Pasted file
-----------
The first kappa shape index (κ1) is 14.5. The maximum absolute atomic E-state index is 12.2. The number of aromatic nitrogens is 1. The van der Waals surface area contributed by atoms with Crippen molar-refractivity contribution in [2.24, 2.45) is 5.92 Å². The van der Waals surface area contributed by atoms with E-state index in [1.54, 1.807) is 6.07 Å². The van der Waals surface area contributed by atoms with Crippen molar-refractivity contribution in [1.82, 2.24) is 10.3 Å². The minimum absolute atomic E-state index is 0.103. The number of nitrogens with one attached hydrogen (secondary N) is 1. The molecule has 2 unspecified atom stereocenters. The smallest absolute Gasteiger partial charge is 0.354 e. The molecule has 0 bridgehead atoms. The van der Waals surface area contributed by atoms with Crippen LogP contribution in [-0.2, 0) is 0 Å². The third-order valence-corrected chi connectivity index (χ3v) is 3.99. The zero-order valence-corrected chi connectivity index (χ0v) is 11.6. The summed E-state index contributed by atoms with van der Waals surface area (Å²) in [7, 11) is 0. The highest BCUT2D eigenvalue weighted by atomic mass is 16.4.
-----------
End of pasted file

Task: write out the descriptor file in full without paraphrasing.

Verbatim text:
The first kappa shape index (κ1) is 14.5. The maximum absolute atomic E-state index is 12.2. The number of aromatic nitrogens is 1. The van der Waals surface area contributed by atoms with Crippen molar-refractivity contribution in [2.24, 2.45) is 5.92 Å². The van der Waals surface area contributed by atoms with E-state index in [1.54, 1.807) is 6.07 Å². The van der Waals surface area contributed by atoms with Crippen molar-refractivity contribution in [1.82, 2.24) is 10.3 Å². The minimum absolute atomic E-state index is 0.103. The number of nitrogens with one attached hydrogen (secondary N) is 1. The molecule has 2 unspecified atom stereocenters. The smallest absolute Gasteiger partial charge is 0.354 e. The molecule has 0 bridgehead atoms. The van der Waals surface area contributed by atoms with Crippen LogP contribution in [-0.2, 0) is 0 Å². The third-order valence-corrected chi connectivity index (χ3v) is 3.99. The zero-order valence-corrected chi connectivity index (χ0v) is 11.6. The summed E-state index contributed by atoms with van der Waals surface area (Å²) in [7, 11) is 0. The highest BCUT2D eigenvalue weighted by atomic mass is 16.4.